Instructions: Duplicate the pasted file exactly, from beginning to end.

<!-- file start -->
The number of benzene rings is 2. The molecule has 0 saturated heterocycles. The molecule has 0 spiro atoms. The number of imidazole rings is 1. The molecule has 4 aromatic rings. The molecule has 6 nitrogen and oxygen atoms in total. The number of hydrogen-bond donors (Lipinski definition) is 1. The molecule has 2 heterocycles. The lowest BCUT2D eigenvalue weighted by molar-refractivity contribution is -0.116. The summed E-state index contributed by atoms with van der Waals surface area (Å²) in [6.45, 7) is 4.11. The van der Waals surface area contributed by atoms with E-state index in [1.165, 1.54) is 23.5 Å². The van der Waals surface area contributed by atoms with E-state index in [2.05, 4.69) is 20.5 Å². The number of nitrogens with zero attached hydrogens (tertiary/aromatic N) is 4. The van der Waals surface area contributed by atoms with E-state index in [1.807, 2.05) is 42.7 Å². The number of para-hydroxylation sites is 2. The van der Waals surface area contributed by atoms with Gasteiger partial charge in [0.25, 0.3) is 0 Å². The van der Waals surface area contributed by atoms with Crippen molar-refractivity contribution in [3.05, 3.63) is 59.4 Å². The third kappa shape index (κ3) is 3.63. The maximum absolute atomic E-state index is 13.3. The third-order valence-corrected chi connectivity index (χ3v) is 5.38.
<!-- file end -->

The number of benzene rings is 2. The molecule has 0 saturated heterocycles. The molecule has 0 spiro atoms. The number of imidazole rings is 1. The molecule has 4 aromatic rings. The molecule has 6 nitrogen and oxygen atoms in total. The number of hydrogen-bond donors (Lipinski definition) is 1. The molecule has 2 heterocycles. The lowest BCUT2D eigenvalue weighted by molar-refractivity contribution is -0.116. The summed E-state index contributed by atoms with van der Waals surface area (Å²) in [6.45, 7) is 4.11. The van der Waals surface area contributed by atoms with E-state index in [1.165, 1.54) is 23.5 Å². The van der Waals surface area contributed by atoms with E-state index in [2.05, 4.69) is 20.5 Å². The number of nitrogens with zero attached hydrogens (tertiary/aromatic N) is 4. The van der Waals surface area contributed by atoms with E-state index in [1.807, 2.05) is 42.7 Å². The number of para-hydroxylation sites is 2. The van der Waals surface area contributed by atoms with Gasteiger partial charge in [0.25, 0.3) is 0 Å². The van der Waals surface area contributed by atoms with Crippen molar-refractivity contribution in [3.05, 3.63) is 59.4 Å². The third kappa shape index (κ3) is 3.63. The maximum absolute atomic E-state index is 13.3. The third-order valence-corrected chi connectivity index (χ3v) is 5.38.